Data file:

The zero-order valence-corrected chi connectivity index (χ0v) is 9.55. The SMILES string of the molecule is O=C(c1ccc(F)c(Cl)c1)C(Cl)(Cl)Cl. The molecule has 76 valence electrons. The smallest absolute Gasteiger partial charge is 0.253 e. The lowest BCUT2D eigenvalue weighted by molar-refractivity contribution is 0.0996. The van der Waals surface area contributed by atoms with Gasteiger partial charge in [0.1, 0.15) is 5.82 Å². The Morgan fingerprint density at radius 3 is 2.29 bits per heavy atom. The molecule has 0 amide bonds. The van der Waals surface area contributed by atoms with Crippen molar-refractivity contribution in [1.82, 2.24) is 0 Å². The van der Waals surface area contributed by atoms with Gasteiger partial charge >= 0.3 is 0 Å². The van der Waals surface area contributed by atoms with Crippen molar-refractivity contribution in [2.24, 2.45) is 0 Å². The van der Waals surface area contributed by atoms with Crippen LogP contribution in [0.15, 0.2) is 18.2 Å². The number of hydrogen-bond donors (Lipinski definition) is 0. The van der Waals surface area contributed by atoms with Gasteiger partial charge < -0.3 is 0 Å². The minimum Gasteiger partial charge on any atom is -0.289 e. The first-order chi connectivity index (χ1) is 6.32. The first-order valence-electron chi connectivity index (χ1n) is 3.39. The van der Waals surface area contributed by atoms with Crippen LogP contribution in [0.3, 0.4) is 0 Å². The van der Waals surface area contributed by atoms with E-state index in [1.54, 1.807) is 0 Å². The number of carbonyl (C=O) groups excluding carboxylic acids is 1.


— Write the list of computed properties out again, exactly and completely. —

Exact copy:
The zero-order valence-corrected chi connectivity index (χ0v) is 9.55. The SMILES string of the molecule is O=C(c1ccc(F)c(Cl)c1)C(Cl)(Cl)Cl. The molecule has 76 valence electrons. The smallest absolute Gasteiger partial charge is 0.253 e. The lowest BCUT2D eigenvalue weighted by molar-refractivity contribution is 0.0996. The van der Waals surface area contributed by atoms with Gasteiger partial charge in [0.1, 0.15) is 5.82 Å². The Morgan fingerprint density at radius 3 is 2.29 bits per heavy atom. The molecule has 0 amide bonds. The van der Waals surface area contributed by atoms with Crippen molar-refractivity contribution in [1.82, 2.24) is 0 Å². The van der Waals surface area contributed by atoms with Gasteiger partial charge >= 0.3 is 0 Å². The van der Waals surface area contributed by atoms with Crippen molar-refractivity contribution in [2.24, 2.45) is 0 Å². The van der Waals surface area contributed by atoms with Crippen LogP contribution in [0.15, 0.2) is 18.2 Å². The number of hydrogen-bond donors (Lipinski definition) is 0. The van der Waals surface area contributed by atoms with Gasteiger partial charge < -0.3 is 0 Å². The minimum Gasteiger partial charge on any atom is -0.289 e. The first-order chi connectivity index (χ1) is 6.32. The first-order valence-electron chi connectivity index (χ1n) is 3.39. The van der Waals surface area contributed by atoms with Crippen LogP contribution in [0.3, 0.4) is 0 Å². The van der Waals surface area contributed by atoms with E-state index in [1.54, 1.807) is 0 Å². The number of carbonyl (C=O) groups excluding carboxylic acids is 1.